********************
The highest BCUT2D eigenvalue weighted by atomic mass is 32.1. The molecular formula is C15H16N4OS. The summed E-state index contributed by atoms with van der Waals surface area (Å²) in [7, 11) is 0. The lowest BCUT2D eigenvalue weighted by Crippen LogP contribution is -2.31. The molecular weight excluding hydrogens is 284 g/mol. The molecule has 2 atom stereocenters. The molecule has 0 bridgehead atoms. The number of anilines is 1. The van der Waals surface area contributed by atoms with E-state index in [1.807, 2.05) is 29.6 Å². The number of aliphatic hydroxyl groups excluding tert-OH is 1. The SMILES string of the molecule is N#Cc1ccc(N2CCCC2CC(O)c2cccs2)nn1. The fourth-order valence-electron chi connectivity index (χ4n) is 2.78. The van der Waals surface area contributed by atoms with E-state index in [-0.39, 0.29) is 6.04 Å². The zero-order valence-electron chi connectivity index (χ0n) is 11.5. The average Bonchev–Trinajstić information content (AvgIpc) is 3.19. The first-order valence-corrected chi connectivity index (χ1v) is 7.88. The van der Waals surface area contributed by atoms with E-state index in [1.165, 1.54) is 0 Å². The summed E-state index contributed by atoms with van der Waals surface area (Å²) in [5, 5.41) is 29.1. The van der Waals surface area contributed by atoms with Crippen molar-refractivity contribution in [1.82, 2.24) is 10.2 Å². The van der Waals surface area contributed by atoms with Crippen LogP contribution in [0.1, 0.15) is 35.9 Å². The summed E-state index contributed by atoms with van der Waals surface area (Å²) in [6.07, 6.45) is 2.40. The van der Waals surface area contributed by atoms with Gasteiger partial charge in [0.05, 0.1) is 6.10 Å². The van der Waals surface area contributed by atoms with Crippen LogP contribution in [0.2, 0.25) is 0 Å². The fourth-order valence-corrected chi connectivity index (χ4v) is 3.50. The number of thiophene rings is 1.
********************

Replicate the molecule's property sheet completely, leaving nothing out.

The highest BCUT2D eigenvalue weighted by atomic mass is 32.1. The molecular formula is C15H16N4OS. The summed E-state index contributed by atoms with van der Waals surface area (Å²) in [7, 11) is 0. The lowest BCUT2D eigenvalue weighted by Crippen LogP contribution is -2.31. The molecular weight excluding hydrogens is 284 g/mol. The molecule has 2 atom stereocenters. The molecule has 0 bridgehead atoms. The number of anilines is 1. The van der Waals surface area contributed by atoms with E-state index in [1.807, 2.05) is 29.6 Å². The number of aliphatic hydroxyl groups excluding tert-OH is 1. The SMILES string of the molecule is N#Cc1ccc(N2CCCC2CC(O)c2cccs2)nn1. The fourth-order valence-electron chi connectivity index (χ4n) is 2.78. The van der Waals surface area contributed by atoms with E-state index in [-0.39, 0.29) is 6.04 Å². The zero-order valence-electron chi connectivity index (χ0n) is 11.5. The average Bonchev–Trinajstić information content (AvgIpc) is 3.19. The first-order valence-corrected chi connectivity index (χ1v) is 7.88. The van der Waals surface area contributed by atoms with E-state index in [1.165, 1.54) is 0 Å². The summed E-state index contributed by atoms with van der Waals surface area (Å²) in [5, 5.41) is 29.1. The van der Waals surface area contributed by atoms with Crippen molar-refractivity contribution in [1.82, 2.24) is 10.2 Å². The van der Waals surface area contributed by atoms with Crippen LogP contribution in [0.1, 0.15) is 35.9 Å². The summed E-state index contributed by atoms with van der Waals surface area (Å²) in [6.07, 6.45) is 2.40. The van der Waals surface area contributed by atoms with Gasteiger partial charge in [0.05, 0.1) is 6.10 Å². The van der Waals surface area contributed by atoms with Crippen LogP contribution in [0.2, 0.25) is 0 Å². The fourth-order valence-corrected chi connectivity index (χ4v) is 3.50. The number of thiophene rings is 1.